Sometimes it’s good to stand out in a crowd. 🙂
Companies are wanting to see a portfolio of work earlier in the interview process. And recruiters absolutely love knowing as much as possible before they nominate someone and stand by them. Normally, waiting for the in-person interview to show this level of detail is fine…but I want a leg up on the competition!
I’ll be honest. Deep down, I’m a RESEARCHER, not a designer or a developer. I knew this endeavor would take more than a weekend to spit out. Not to mention the challenges of telling my story in a concise way to a wide audience while protecting my NDAs.
I wanted to do the bulk of the work on my own this time. I intend to consult with friends and family to make sure I’m getting my message right, but challenging myself to do more design and developing is part of the goal here.
- Decide on tech and budget (wordpress, less than $100/year)
- Envision a rough idea of the layout and story (see sketch below)
- Competitive analysis – it’s actually tough to find UX Researcher portfolios!
- Find templates that match my rough sketch
- Redesign (b/c of course the template doesn’t actually match the sketch!)
- Inventory the work and projects I’ve done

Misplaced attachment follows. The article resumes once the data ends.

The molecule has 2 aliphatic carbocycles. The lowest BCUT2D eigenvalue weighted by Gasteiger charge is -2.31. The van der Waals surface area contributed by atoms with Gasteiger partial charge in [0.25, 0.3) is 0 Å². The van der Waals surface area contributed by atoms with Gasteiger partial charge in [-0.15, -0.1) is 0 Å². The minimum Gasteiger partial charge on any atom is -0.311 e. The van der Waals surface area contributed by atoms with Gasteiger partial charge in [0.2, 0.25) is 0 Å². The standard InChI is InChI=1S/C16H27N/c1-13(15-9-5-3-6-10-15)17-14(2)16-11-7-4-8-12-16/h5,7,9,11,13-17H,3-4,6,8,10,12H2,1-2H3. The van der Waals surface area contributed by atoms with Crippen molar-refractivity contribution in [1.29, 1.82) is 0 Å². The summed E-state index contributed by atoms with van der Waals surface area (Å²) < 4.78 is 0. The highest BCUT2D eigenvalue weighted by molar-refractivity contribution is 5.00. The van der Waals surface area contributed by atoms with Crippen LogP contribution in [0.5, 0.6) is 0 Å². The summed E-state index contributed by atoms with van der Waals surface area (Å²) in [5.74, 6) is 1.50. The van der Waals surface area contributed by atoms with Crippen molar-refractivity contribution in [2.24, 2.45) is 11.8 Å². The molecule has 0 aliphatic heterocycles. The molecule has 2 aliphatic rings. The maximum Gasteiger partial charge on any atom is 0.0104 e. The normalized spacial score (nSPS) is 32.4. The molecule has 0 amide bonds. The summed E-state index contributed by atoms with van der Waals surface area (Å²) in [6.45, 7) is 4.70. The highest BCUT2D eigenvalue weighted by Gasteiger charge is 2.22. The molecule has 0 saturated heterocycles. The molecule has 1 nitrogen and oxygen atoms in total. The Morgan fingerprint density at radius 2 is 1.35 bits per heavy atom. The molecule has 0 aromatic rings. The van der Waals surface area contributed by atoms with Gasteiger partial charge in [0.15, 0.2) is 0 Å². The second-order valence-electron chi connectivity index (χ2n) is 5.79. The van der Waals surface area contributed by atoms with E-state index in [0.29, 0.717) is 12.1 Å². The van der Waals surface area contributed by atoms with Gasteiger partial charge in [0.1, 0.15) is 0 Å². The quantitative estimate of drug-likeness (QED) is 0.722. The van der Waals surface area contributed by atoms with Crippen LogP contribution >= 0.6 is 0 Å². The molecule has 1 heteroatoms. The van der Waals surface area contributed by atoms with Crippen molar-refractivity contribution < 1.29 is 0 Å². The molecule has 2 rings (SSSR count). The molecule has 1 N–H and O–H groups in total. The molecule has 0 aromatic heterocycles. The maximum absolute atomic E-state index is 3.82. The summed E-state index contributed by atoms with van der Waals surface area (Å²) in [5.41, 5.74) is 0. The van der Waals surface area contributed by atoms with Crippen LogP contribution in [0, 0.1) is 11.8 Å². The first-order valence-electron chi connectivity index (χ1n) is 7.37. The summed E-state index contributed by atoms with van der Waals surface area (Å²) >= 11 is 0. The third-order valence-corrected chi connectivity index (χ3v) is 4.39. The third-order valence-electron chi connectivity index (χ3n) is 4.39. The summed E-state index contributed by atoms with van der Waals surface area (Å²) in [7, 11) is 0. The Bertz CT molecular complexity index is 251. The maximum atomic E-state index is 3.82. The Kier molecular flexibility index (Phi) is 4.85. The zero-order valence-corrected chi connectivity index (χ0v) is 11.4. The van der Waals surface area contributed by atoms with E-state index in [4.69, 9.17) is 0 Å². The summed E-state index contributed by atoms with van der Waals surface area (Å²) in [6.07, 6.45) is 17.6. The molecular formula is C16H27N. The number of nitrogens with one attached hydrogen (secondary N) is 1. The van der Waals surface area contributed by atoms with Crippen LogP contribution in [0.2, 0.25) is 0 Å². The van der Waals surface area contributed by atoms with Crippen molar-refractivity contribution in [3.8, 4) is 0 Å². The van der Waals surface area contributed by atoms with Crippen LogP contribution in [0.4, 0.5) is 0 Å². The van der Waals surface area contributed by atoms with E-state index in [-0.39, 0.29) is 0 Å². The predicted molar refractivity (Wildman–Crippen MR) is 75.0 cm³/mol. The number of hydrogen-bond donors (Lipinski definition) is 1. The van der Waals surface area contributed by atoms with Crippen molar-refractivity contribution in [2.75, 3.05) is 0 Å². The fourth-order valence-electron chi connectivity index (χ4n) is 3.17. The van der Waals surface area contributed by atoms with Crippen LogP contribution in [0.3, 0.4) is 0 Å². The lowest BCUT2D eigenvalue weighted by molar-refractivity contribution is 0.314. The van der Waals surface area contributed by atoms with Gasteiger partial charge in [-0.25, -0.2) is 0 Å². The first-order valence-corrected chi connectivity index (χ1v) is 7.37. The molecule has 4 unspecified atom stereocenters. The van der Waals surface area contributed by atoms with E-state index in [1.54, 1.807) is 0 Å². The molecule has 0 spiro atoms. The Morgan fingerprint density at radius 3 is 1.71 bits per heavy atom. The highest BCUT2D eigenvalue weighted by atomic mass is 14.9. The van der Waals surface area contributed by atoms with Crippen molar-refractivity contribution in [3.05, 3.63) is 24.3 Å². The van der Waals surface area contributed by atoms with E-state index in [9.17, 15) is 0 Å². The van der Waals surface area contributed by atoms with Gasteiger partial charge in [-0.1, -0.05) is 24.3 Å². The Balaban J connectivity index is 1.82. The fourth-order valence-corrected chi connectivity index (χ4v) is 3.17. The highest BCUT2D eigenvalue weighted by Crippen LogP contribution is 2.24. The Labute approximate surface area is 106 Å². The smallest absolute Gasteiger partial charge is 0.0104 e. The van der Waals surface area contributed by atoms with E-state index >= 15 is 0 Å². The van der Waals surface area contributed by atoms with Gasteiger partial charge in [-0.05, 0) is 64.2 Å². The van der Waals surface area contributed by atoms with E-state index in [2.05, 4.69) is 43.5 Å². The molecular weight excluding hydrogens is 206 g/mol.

- Group and pair down the projects into clear, powerful stories
- Gather images and assets from each project (stock pics are mostly pixabay.com)
- Draft copy, build layouts
- Test with friends – huge thanks to family, friends, and Ben Sykes for the professional review!
- Rinse and repeat!
I was spot on with how I was telling stories. Recruiters especially seemed to like the skimmable format of Problem|Constraints|Team|Process|Findings|Results.
People loved the clean look of my original WordPress theme, but didn’t like that they needed to mouse over each picture to see the title of the post. This wasn’t a good experience for either mobile (they never saw titles) or for desktop (they had to highlight each one before selecting one to read first). After struggling with WordPress, I decided to ditch the free theme and get something that automatically had the titles in the image display.
Another issue was that blog posts and portfolio posts were both showing up on the index pages. After some digging, I found the “portfolio” shortcode and realized that I needed to create a new page, add the code with some sorting options, then set the page as the static landing page. We’re getting there!
As of December, I’m toying with themes and will be doing some testing with each.